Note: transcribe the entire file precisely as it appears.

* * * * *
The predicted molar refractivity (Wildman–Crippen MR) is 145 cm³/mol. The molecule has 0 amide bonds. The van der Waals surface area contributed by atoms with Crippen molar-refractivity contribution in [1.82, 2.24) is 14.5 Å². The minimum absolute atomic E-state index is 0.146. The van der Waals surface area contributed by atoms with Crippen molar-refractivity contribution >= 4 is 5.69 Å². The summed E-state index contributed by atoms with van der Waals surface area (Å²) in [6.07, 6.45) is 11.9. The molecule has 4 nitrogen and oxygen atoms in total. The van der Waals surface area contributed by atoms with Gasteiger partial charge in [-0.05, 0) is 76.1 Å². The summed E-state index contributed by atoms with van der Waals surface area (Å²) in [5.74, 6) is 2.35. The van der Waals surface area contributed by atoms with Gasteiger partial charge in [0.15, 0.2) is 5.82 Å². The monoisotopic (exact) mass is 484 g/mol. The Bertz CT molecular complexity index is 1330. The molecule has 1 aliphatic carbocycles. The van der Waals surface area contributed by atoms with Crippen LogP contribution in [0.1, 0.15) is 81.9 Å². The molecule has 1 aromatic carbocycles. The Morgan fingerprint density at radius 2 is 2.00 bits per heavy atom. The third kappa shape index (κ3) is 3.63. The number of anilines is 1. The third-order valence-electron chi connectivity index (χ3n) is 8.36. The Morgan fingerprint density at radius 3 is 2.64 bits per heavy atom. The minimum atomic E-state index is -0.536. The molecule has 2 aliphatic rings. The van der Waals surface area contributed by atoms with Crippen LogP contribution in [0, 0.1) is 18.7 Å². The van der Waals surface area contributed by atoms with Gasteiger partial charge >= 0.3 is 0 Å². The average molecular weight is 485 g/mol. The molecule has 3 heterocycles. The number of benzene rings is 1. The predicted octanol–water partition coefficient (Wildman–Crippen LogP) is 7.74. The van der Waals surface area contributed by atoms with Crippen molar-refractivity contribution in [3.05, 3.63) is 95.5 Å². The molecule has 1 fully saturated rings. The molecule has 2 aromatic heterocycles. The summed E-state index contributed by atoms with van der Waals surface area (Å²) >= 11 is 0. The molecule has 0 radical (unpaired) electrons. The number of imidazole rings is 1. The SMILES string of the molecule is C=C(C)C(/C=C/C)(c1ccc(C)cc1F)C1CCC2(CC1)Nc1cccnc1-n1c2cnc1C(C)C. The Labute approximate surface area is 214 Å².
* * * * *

The predicted molar refractivity (Wildman–Crippen MR) is 145 cm³/mol. The molecule has 0 amide bonds. The van der Waals surface area contributed by atoms with Crippen molar-refractivity contribution in [1.82, 2.24) is 14.5 Å². The minimum absolute atomic E-state index is 0.146. The van der Waals surface area contributed by atoms with Crippen molar-refractivity contribution >= 4 is 5.69 Å². The summed E-state index contributed by atoms with van der Waals surface area (Å²) in [6.07, 6.45) is 11.9. The molecule has 4 nitrogen and oxygen atoms in total. The van der Waals surface area contributed by atoms with Gasteiger partial charge in [-0.05, 0) is 76.1 Å². The summed E-state index contributed by atoms with van der Waals surface area (Å²) in [5.74, 6) is 2.35. The van der Waals surface area contributed by atoms with Gasteiger partial charge in [0.15, 0.2) is 5.82 Å². The monoisotopic (exact) mass is 484 g/mol. The Bertz CT molecular complexity index is 1330. The molecule has 1 aliphatic carbocycles. The van der Waals surface area contributed by atoms with Crippen LogP contribution in [0.1, 0.15) is 81.9 Å². The molecule has 1 aromatic carbocycles. The Morgan fingerprint density at radius 2 is 2.00 bits per heavy atom. The third kappa shape index (κ3) is 3.63. The number of anilines is 1. The third-order valence-electron chi connectivity index (χ3n) is 8.36. The Morgan fingerprint density at radius 3 is 2.64 bits per heavy atom. The minimum atomic E-state index is -0.536. The molecule has 2 aliphatic rings. The van der Waals surface area contributed by atoms with Crippen LogP contribution in [0, 0.1) is 18.7 Å². The van der Waals surface area contributed by atoms with Gasteiger partial charge >= 0.3 is 0 Å². The average molecular weight is 485 g/mol. The molecule has 3 heterocycles. The number of benzene rings is 1. The predicted octanol–water partition coefficient (Wildman–Crippen LogP) is 7.74. The van der Waals surface area contributed by atoms with Crippen molar-refractivity contribution in [3.05, 3.63) is 95.5 Å². The molecule has 1 fully saturated rings. The molecule has 2 aromatic heterocycles. The summed E-state index contributed by atoms with van der Waals surface area (Å²) >= 11 is 0. The molecule has 0 radical (unpaired) electrons. The number of imidazole rings is 1. The SMILES string of the molecule is C=C(C)C(/C=C/C)(c1ccc(C)cc1F)C1CCC2(CC1)Nc1cccnc1-n1c2cnc1C(C)C. The Labute approximate surface area is 214 Å².